Let’s Talk About Chocolate

Food

Box of chocolateChocolate is one of my favorite things and I believe I am not alone on this one!

As we approach Valentine’s Day, the sales of chocolate everywhere will jump. According to the Retail Advertising and Marketing Association, candy—I am thinking mainly chocolate here—accounts for 47 percent of gifts given on Valentine’s Day. How many people associate the day with a big heart shaped box of chocolate? I know I do.

Women are not alone in their love of chocolate; I really believe my husband is a closet chocoholic—he just doesn’t like to admit it. I am sure that there are many of men out there who feel the same as he does.

Chocolate has been around for over two centuries. The Aztecs and the Mayans believed chocolate had magical properties as well as some mood-altering capabilities. Chocolate was used in many of their special rituals. According to the Smithsonian Magazine, anthropologists found what seemed to be the fermented pulp of the Cacao fruit that surrounds the bean, which was used to make alcoholic beverages. Now that sounds like it would have been good; I know that having some chocolate always makes me happier!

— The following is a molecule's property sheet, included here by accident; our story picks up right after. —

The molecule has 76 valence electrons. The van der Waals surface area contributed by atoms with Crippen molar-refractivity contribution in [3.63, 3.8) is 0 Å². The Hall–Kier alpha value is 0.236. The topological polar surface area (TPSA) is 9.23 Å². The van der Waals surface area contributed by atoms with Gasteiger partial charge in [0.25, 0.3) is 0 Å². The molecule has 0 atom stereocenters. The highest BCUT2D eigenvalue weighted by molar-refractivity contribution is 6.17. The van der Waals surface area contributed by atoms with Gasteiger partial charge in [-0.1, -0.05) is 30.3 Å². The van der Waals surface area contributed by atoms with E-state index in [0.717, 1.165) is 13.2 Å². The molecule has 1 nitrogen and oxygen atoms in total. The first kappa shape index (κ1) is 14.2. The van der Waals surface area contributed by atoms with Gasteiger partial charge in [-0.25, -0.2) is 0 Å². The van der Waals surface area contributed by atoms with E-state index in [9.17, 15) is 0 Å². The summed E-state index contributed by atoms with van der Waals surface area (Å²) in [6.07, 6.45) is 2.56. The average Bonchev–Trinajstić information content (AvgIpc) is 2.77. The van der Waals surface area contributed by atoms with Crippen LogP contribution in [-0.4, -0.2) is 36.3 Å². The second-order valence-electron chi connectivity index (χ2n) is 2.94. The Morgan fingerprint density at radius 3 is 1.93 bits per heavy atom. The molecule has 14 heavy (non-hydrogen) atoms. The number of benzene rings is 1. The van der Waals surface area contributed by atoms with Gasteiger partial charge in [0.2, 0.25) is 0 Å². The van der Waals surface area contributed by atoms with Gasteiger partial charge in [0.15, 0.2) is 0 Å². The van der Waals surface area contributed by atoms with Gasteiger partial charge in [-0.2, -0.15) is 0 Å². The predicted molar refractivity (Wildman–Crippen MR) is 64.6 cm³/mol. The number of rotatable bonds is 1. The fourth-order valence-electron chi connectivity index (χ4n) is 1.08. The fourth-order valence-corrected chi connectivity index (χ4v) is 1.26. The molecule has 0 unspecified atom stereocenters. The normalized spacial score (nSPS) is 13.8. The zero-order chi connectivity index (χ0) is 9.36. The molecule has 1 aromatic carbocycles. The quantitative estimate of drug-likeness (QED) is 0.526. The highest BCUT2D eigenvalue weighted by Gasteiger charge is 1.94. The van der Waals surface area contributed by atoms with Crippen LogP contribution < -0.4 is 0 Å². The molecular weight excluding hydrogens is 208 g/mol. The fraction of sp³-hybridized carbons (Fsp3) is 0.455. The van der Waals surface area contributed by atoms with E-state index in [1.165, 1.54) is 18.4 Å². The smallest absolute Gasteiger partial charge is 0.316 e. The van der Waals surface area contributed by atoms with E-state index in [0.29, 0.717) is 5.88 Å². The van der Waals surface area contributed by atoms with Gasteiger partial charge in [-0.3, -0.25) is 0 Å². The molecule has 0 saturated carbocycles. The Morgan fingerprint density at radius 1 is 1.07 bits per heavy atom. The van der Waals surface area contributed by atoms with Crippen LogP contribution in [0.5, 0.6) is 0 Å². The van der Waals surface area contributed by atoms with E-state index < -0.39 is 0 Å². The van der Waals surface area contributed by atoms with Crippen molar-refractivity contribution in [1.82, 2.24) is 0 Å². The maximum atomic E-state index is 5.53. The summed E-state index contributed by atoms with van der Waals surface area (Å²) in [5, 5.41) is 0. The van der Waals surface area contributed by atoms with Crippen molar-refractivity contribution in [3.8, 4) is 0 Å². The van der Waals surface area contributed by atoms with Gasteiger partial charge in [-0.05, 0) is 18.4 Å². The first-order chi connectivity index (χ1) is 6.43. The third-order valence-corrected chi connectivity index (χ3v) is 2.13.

In 17th century Europe they made a chocolate drink that was believed to have nutritious, medicinal, and even aphrodisiac properties—Casanova was rumored to be especially fond of it. Who knows, maybe that is how chocolate came to be so popular and associated with love? Here is a brief video on the history of chocolate for those looking to learn more.

Some kinds of chocolate can also be good for your heart because cocoa beans are full of flavonoids. According to the Mayo Clinic and the Vanderbilt University Medical Center, flavonoids help reduce and repair cell damage caused by heart disease. Flavonoids can also help lower blood pressure and improve vascular function. Some research also linked eating chocolate to reduced risks of diabetes, stroke and heart attack. There are more flavonoids in dark chocolate versus milk or white chocolate; cocoa is also a great source.

Not all chocolate is healthy, and you do have to watch your consumption, but you shouldn’t feel guilty about having just a little bit anymore. Just make sure to watch the fat and sugar content, and don’t over indulge!

A loving relationship and a healthy dose of chocolate are good for a healthy heart and perfect for American Heart month and Valentine’s Day! So if you do get some chocolate for Valentine’s Day, enjoy it. It may be good for you in more ways than you think!

PS: A study done by Cadbury in 2007 found that 52 percent of women would choose chocolate over sex. Take to the comments section to let us know which you would prefer: sex or chocolate?

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